- The contributions were provided by researchers from CATIE's Biostatistics Unit in conjunction with study centers in Colombia and Argentina..
May 12, 2022. The impact that coffee production has on thousands of Latin American families, as well as the complexity of poverty and the factors that influence it in the region, motivated the research "Contribution of Livelihoods to the Well-Being of Coffee-Growing Households in Southern Colombia: A Structural Equation Modeling Approach", which determined, through the Community Capital Index (CCI), the state of human well-being of coffee-growing families in the municipality of Pitalito, Colombia.
Through the analysis of human welfare based on the presence of cultural, financial, human, infrastructure, natural, political and social capital, important results were obtained for the planning of more effective programs that seek to improve the quality of life. For example, it is highlighted that the specific synergy of political and social capital has an increase in the welfare of coffee growing families, a situation that significantly reduces inequality and poverty.
Among the most important variables of political capital were the possession of a coffee identification card and participation in the activities carried out by the community action board. The social capital variables that obtained the greatest weight were the benefits of the National Federation of Coffee Growers, the associativity between coffee growing families, the size of the families and the number of members that know how to read.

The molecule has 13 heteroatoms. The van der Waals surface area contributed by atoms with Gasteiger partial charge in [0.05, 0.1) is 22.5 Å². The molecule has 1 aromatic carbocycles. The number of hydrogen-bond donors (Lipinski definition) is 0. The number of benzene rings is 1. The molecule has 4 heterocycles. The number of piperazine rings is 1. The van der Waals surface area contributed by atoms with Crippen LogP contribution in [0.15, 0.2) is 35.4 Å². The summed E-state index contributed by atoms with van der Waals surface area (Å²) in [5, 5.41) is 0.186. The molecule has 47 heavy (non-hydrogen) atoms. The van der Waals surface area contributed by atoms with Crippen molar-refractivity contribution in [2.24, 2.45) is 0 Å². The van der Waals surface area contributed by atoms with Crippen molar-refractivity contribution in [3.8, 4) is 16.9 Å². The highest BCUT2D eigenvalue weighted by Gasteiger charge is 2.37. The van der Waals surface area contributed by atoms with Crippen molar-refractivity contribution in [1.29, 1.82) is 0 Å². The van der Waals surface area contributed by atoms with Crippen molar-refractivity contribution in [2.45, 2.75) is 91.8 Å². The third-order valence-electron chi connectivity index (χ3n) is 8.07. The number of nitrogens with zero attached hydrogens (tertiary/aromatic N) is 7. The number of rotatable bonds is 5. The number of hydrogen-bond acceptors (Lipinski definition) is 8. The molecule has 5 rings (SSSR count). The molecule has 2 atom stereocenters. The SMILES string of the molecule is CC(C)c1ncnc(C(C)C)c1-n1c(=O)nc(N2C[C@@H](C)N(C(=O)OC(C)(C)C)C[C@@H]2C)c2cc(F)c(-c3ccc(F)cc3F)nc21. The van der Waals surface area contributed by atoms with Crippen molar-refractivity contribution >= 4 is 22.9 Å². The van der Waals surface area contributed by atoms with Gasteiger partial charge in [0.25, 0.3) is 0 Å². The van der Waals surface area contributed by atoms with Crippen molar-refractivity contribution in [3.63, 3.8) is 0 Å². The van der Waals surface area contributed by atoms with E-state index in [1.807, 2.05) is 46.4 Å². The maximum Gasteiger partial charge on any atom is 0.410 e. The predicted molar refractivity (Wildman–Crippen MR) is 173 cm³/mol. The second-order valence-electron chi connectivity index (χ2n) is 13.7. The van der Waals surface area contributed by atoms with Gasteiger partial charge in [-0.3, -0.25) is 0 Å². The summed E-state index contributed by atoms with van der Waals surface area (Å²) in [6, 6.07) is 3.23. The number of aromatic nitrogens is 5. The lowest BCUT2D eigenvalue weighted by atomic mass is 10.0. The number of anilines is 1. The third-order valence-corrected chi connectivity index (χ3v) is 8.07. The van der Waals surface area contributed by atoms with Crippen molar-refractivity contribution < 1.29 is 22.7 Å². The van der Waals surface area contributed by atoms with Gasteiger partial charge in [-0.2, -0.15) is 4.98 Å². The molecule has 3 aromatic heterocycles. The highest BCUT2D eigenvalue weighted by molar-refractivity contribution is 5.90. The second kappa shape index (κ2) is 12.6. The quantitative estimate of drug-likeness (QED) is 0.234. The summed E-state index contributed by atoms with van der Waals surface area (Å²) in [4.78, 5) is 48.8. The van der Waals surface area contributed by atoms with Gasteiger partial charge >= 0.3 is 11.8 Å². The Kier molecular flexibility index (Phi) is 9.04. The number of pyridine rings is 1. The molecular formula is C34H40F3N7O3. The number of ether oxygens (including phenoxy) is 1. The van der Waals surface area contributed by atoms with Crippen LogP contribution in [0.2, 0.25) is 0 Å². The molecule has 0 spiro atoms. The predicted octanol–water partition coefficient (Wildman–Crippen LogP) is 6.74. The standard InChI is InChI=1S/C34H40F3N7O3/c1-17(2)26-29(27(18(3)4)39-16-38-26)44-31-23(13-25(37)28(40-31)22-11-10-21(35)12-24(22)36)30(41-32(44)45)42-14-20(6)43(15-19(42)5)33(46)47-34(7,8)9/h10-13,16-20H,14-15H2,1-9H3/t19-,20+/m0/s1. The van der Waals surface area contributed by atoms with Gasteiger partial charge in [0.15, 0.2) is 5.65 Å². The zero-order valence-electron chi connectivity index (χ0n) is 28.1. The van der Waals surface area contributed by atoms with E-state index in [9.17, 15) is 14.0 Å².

The research shows that the stronger the social capital in relation to associations and aggregations, the greater the probability of success, allowing families with low levels of wellbeing to climb to higher levels of technology and entrepreneurship, which will also translate, in the future, into greater wellbeing. In addition, it was found that the participation of women in decision-making has been one of the relevant actions with which the increase in the well-being of families has been achieved.
"This research falls within CATIE's strategic objectives, in its effort to improve the well-being of the region's producer families," said Fernando Casanoves, researcher at the Biostatistics Unit of CATIE (Tropical Agricultural Research and Higher Education Center) and co-author of the article.
The research was carried out by Adriana Suárez, Fausto Ortiz Morea and Juan Carlos Suárez, researchers at the Universidad de la Amazonía (University of the Amazon), in Colombia; Isabel Gutiérrez Montes and Fernando Casanoves, researchers at CATIE, in Costa Rica; and Julio Di Renzo, researcher at the National University of Córdoba, in Argentina. If you wish to access the full article, please click here.
CATIE Biostatistics Unit
Dannia Gamboa Solís
Information Technology and Communication